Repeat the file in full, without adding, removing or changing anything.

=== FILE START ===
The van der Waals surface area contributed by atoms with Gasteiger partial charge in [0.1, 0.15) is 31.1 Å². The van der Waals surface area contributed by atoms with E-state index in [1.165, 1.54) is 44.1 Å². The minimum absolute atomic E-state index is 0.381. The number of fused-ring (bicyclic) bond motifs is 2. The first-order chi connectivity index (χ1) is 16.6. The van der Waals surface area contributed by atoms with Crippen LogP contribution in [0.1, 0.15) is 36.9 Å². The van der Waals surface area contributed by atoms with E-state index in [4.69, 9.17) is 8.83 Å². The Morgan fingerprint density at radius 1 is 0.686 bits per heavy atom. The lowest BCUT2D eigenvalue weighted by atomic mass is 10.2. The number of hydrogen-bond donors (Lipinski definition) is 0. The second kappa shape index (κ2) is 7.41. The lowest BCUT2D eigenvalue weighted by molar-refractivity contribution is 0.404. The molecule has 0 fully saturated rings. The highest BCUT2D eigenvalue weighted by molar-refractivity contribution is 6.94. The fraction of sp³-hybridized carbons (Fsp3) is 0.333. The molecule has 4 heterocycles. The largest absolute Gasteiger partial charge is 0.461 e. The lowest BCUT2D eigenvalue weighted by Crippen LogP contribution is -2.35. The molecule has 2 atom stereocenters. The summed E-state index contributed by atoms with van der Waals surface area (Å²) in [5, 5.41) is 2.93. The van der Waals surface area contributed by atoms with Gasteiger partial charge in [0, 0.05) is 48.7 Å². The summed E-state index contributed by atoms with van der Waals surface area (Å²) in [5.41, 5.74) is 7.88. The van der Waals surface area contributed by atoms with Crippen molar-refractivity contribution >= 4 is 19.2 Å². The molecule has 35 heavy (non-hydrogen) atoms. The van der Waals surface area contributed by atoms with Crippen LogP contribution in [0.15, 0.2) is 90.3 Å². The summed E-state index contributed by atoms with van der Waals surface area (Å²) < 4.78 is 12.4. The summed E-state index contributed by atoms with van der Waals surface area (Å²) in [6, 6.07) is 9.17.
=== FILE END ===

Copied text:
The van der Waals surface area contributed by atoms with Gasteiger partial charge in [0.1, 0.15) is 31.1 Å². The van der Waals surface area contributed by atoms with E-state index in [1.165, 1.54) is 44.1 Å². The minimum absolute atomic E-state index is 0.381. The number of fused-ring (bicyclic) bond motifs is 2. The first-order chi connectivity index (χ1) is 16.6. The van der Waals surface area contributed by atoms with Crippen LogP contribution in [0.1, 0.15) is 36.9 Å². The van der Waals surface area contributed by atoms with E-state index in [4.69, 9.17) is 8.83 Å². The Morgan fingerprint density at radius 1 is 0.686 bits per heavy atom. The lowest BCUT2D eigenvalue weighted by atomic mass is 10.2. The number of hydrogen-bond donors (Lipinski definition) is 0. The second kappa shape index (κ2) is 7.41. The lowest BCUT2D eigenvalue weighted by molar-refractivity contribution is 0.404. The molecule has 0 fully saturated rings. The highest BCUT2D eigenvalue weighted by molar-refractivity contribution is 6.94. The fraction of sp³-hybridized carbons (Fsp3) is 0.333. The molecule has 4 heterocycles. The largest absolute Gasteiger partial charge is 0.461 e. The lowest BCUT2D eigenvalue weighted by Crippen LogP contribution is -2.35. The molecule has 2 atom stereocenters. The summed E-state index contributed by atoms with van der Waals surface area (Å²) in [5, 5.41) is 2.93. The van der Waals surface area contributed by atoms with Gasteiger partial charge in [0, 0.05) is 48.7 Å². The summed E-state index contributed by atoms with van der Waals surface area (Å²) in [5.41, 5.74) is 7.88. The van der Waals surface area contributed by atoms with Crippen molar-refractivity contribution >= 4 is 19.2 Å². The molecule has 35 heavy (non-hydrogen) atoms. The van der Waals surface area contributed by atoms with Crippen LogP contribution in [0.15, 0.2) is 90.3 Å². The summed E-state index contributed by atoms with van der Waals surface area (Å²) < 4.78 is 12.4. The summed E-state index contributed by atoms with van der Waals surface area (Å²) in [6, 6.07) is 9.17.